Don't cancel The U.S. Statistical Abstract
  • Petitioned The U.S. Census Bureau

This petition was delivered to:

The U.S. Census Bureau

Don't cancel The U.S. Statistical Abstract

    1. David Ruderman
    2. Petition by

      David Ruderman

      Northampton, MA

The Statistical Abstract of the United States has been published 1878, 131 times. It is about to be eliminated. The 2012 edition is the last.

The U.S. Government spends about $3 Billion collecting data, but only about $3 Million creating the Statistical Abstract, which crunches this public data and makes it useful to decision makers, members of the media, librarians, and average citizens. This includes readily accessible statistics on agriculture, elections, population, health, labor, education, manufacturing, and much more. Such information allows the government to make informed decisions, any of which justify the cost of the Statistical Abstract many times over.

According to the U.S. Census Bureau, The Statistical Abstract of the United States, published since 1878, is the authoritative and comprehensive summary of statistics on the social, political, and economic organization of the United States.

We ask the U.S. Census Bureau to restore the $3 Million funding for this vital public service.

For more information:

Visit the Statistical Abstract and see for yourself. It's free and full of information that is used to make sense of the way we live and work. http://www.census.gov/compendia/statab/

Read an opinion piece by Robert J. Samuelson in the Washington Post to see why this should matter to you. http://www.washingtonpost.com/opinions/dont-kill-americas-databook/2011/08/21/gIQAGJwBVJ_story.html

Recent signatures

    News

    1. The US Statistical Abstract has had a reprieve via privatization.

      David Ruderman
      Petition Organizer

      To quote Proquest:

      ProQuest will rescue one of researchers’ most valued reference tools when it takes on publication of the Statistical Abstract of the United States beginning with the 2013 edition. The move ensures continuation of this premier guide to an extraordinary array of statistics, which has been published since 1878. The U.S. Census Bureau, responsible for publishing the work, announced in March 2011 that it would cease production of the Statistical Abstract after the 2012 edition, prompting widespread concern among librarians, journalists, and researchers about the disappearance of this essential research tool.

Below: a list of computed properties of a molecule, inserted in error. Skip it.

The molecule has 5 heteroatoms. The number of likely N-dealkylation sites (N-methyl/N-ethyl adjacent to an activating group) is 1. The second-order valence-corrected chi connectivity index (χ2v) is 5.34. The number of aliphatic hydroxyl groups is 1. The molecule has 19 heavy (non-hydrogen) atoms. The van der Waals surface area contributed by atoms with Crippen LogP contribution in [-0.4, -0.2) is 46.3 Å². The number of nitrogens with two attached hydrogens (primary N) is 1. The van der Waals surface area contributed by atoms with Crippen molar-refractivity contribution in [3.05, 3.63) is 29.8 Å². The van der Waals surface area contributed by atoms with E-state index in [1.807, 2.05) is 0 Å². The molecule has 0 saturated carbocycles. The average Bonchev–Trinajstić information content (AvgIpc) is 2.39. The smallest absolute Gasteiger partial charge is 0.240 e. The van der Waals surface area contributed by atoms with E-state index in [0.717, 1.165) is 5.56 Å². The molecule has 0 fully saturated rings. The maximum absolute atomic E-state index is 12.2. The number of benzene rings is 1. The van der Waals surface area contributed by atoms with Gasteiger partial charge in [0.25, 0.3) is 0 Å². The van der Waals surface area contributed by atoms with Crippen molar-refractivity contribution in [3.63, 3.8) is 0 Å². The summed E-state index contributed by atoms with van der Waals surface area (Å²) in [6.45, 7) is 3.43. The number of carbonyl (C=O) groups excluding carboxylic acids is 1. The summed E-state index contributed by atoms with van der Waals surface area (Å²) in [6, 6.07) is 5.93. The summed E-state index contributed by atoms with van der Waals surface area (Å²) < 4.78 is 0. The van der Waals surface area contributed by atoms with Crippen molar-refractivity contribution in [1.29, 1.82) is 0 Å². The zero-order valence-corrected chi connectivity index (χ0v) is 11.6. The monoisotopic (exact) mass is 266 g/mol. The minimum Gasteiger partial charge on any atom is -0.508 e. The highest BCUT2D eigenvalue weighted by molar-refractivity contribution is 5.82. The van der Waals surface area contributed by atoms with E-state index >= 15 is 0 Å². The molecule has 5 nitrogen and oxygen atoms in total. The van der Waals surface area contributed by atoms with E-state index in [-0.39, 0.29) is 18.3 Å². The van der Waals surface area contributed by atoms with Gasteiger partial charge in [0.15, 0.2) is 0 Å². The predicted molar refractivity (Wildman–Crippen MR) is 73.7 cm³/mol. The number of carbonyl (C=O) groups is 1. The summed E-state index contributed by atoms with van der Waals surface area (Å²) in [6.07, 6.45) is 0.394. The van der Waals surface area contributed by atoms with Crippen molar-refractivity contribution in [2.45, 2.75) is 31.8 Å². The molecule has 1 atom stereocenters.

2. Reached 100 signatures
    3. Nick Capo, a Dean at Illinois College has an Op-Ed.

      David Ruderman
      Petition Organizer

      Nick Capo, a Dean at Illinois College has an Op-Ed about the importance of the Abstract.

    4. Reached 50 signatures
    5. I discovered that last spring there was another similar petition

      David Ruderman
      Petition Organizer

      That petition got 1,500 signatures and was before the final issue of the Abstract.
      Hopefully this one will add to that one.

    6. Reached 25 signatures

    Supporters

    Reasons for signing

    • Adrianne Andrews NORTHAMPTON, MA
      • almost 3 years ago

      The SAUS is a respected, trusted, invaluable, comprehensive, irreplaceable research tool. Priceless!

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    • Susan Goodwin KINGWOOD, TX
      • almost 3 years ago

      This is the authority for so many statistics! As a librarian, I use it all the time.

      REPORT THIS COMMENT:
    • Jimmi Fischer Rushing KINGWOOD, TX
      • almost 3 years ago

      The Statistical Abstract aggregates and indexes the wealth of data collected by the US government agencies and selected other commercial sources. It provides a critical overview and statistical picture of the US and is used for research by students, business people, academic researchers. To lose any version of this vital publication, with only a note to "refer to the organizations cited in the source notes for each table..." will render the data collected useless and unfindable. At least some other indexing solution should be explored.

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    • Becky Bradley HOUSTON, TX
      • almost 3 years ago

      As a librarian, we use this resource all the time. Our students understand that the information is useful when they are giving their opinions and backing up arguments in their research. Important to keep this resource.

      REPORT THIS COMMENT:
    • Phillip Phillipuk MARINA DEL REY, CA
      • almost 3 years ago

      Hiding official public data like this, is one step closer to an authoritarian society. It hides facts that might contradict an ideology, or be politically inconvenient to certain parties. This is a reactionary, right-wing move, not-so-subtly disguised as a cost-cutting budget decision.

      REPORT THIS COMMENT:

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